Presentation Title

Hydraulic vulnerability of native trees is increased by urban heat

Abstract

While a warming climate has implications on human populations and infrastructure systems, we also need a better understanding of ecosystem responses, particularly within urban landscapes. Since cities amplify temperatures through a phenomenon known as the ‘urban heat island effect,’ we can examine variation in temperature-related stress to assess the response of urban ecological systems. Here we combined a highly-resolved urban heat map and tree canopy data with plant ecophysiological techniques to ask 3 research questions: 1) how does variation in urban temperatures impact hydraulic function of native Northwest trees?; 2) what is the water status of trees exposed to different levels of urban heat?; and 3) which native tree species are most at risk during a warming climate? We address these questions by examining three PNW native tree species: Douglas-fir (Pseudotsuga menziesii), western redcedar (Thuja plicata), and bigleaf maple (Acer macrophyllum) across an urban heat gradient in the City of Portland. Our findings suggest trees in warm sites have lower water status, elevated rates of hydraulic impairment, and other indicators of temperature and moisture stress. Consistent patterns of difference across species with contrasting water use strategies (e.g., conifers vs. angiosperms) suggests urban heat affects a wide variety of plant functional types. Highest rates of loss in hydraulic conductivity in bigleaf maple--which composes approximately 20% of the urban canopy--suggests this species may be particularly vulnerable to future drought/heat stress in Portland, and in western Oregon as a whole as temperatures continue to rise.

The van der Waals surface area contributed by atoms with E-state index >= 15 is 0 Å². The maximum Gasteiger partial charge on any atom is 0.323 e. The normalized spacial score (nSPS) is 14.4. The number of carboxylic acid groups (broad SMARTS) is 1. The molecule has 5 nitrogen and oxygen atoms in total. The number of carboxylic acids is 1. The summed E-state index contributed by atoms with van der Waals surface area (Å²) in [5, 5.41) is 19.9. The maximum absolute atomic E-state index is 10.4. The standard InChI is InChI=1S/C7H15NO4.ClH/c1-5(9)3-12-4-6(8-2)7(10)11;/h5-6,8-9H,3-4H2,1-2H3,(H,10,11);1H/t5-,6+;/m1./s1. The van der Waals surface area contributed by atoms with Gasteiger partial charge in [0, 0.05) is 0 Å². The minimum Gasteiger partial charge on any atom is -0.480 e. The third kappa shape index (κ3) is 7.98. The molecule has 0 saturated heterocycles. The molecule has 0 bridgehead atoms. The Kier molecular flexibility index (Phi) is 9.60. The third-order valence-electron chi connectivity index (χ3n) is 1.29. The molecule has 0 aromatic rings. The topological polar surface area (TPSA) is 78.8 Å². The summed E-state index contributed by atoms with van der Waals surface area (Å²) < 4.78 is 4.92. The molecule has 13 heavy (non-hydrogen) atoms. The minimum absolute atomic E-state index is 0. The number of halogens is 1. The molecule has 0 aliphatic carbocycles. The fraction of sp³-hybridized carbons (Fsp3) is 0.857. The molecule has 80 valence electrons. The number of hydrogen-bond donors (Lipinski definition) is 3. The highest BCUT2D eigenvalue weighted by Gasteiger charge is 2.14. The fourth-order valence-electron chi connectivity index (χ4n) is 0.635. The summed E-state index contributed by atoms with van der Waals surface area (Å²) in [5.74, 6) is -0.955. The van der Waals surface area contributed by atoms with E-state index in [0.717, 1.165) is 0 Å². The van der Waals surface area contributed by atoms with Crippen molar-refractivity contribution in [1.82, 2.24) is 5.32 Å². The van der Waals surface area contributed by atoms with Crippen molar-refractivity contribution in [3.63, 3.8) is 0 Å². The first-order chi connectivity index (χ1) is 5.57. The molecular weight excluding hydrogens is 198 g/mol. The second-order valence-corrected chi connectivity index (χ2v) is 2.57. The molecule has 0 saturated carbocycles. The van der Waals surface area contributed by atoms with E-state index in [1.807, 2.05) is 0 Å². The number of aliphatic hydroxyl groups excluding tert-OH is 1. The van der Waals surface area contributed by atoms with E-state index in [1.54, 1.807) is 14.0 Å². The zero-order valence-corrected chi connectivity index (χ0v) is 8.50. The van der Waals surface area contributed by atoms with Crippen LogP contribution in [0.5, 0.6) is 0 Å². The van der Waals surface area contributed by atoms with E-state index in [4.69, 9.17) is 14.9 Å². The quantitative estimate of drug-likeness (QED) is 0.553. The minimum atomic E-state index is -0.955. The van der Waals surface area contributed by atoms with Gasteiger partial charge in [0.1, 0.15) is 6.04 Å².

Subjects

Climate Change, Plant ecology

This document is currently not available here.

Share

COinS
 

Hydraulic vulnerability of native trees is increased by urban heat

While a warming climate has implications on human populations and infrastructure systems, we also need a better understanding of ecosystem responses, particularly within urban landscapes. Since cities amplify temperatures through a phenomenon known as the ‘urban heat island effect,’ we can examine variation in temperature-related stress to assess the response of urban ecological systems. Here we combined a highly-resolved urban heat map and tree canopy data with plant ecophysiological techniques to ask 3 research questions: 1) how does variation in urban temperatures impact hydraulic function of native Northwest trees?; 2) what is the water status of trees exposed to different levels of urban heat?; and 3) which native tree species are most at risk during a warming climate? We address these questions by examining three PNW native tree species: Douglas-fir (Pseudotsuga menziesii), western redcedar (Thuja plicata), and bigleaf maple (Acer macrophyllum) across an urban heat gradient in the City of Portland. Our findings suggest trees in warm sites have lower water status, elevated rates of hydraulic impairment, and other indicators of temperature and moisture stress. Consistent patterns of difference across species with contrasting water use strategies (e.g., conifers vs. angiosperms) suggests urban heat affects a wide variety of plant functional types. Highest rates of loss in hydraulic conductivity in bigleaf maple--which composes approximately 20% of the urban canopy--suggests this species may be particularly vulnerable to future drought/heat stress in Portland, and in western Oregon as a whole as temperatures continue to rise.